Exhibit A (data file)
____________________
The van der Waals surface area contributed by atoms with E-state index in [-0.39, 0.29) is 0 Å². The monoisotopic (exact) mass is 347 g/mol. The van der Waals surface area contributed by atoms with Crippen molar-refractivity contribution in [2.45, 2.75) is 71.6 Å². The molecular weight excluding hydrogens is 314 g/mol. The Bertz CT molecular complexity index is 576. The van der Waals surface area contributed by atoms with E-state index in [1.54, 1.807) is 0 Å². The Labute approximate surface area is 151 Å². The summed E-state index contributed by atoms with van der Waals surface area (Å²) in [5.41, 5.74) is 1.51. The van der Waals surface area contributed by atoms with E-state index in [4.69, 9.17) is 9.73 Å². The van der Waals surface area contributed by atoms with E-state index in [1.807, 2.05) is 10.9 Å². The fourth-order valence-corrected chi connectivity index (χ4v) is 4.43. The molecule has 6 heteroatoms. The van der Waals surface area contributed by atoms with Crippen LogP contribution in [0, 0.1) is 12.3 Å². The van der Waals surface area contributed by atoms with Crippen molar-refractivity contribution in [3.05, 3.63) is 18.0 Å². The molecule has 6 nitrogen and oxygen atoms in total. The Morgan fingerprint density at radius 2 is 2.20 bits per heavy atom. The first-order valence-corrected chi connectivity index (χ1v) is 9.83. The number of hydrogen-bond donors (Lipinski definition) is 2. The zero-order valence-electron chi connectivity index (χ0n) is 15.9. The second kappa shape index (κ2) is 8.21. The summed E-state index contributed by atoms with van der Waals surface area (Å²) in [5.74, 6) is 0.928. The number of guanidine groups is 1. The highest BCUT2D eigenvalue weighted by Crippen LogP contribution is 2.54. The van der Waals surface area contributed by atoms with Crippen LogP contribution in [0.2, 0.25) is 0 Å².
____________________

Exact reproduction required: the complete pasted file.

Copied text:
The van der Waals surface area contributed by atoms with E-state index in [-0.39, 0.29) is 0 Å². The monoisotopic (exact) mass is 347 g/mol. The van der Waals surface area contributed by atoms with Crippen molar-refractivity contribution in [2.45, 2.75) is 71.6 Å². The molecular weight excluding hydrogens is 314 g/mol. The Bertz CT molecular complexity index is 576. The van der Waals surface area contributed by atoms with E-state index in [1.54, 1.807) is 0 Å². The Labute approximate surface area is 151 Å². The summed E-state index contributed by atoms with van der Waals surface area (Å²) in [5.41, 5.74) is 1.51. The van der Waals surface area contributed by atoms with E-state index in [4.69, 9.17) is 9.73 Å². The van der Waals surface area contributed by atoms with E-state index in [1.807, 2.05) is 10.9 Å². The fourth-order valence-corrected chi connectivity index (χ4v) is 4.43. The molecule has 6 heteroatoms. The van der Waals surface area contributed by atoms with Crippen LogP contribution in [0, 0.1) is 12.3 Å². The van der Waals surface area contributed by atoms with Crippen molar-refractivity contribution in [3.05, 3.63) is 18.0 Å². The molecule has 6 nitrogen and oxygen atoms in total. The Morgan fingerprint density at radius 2 is 2.20 bits per heavy atom. The first-order valence-corrected chi connectivity index (χ1v) is 9.83. The number of hydrogen-bond donors (Lipinski definition) is 2. The zero-order valence-electron chi connectivity index (χ0n) is 15.9. The second kappa shape index (κ2) is 8.21. The summed E-state index contributed by atoms with van der Waals surface area (Å²) in [5.74, 6) is 0.928. The number of guanidine groups is 1. The highest BCUT2D eigenvalue weighted by Crippen LogP contribution is 2.54. The van der Waals surface area contributed by atoms with Crippen LogP contribution in [0.2, 0.25) is 0 Å².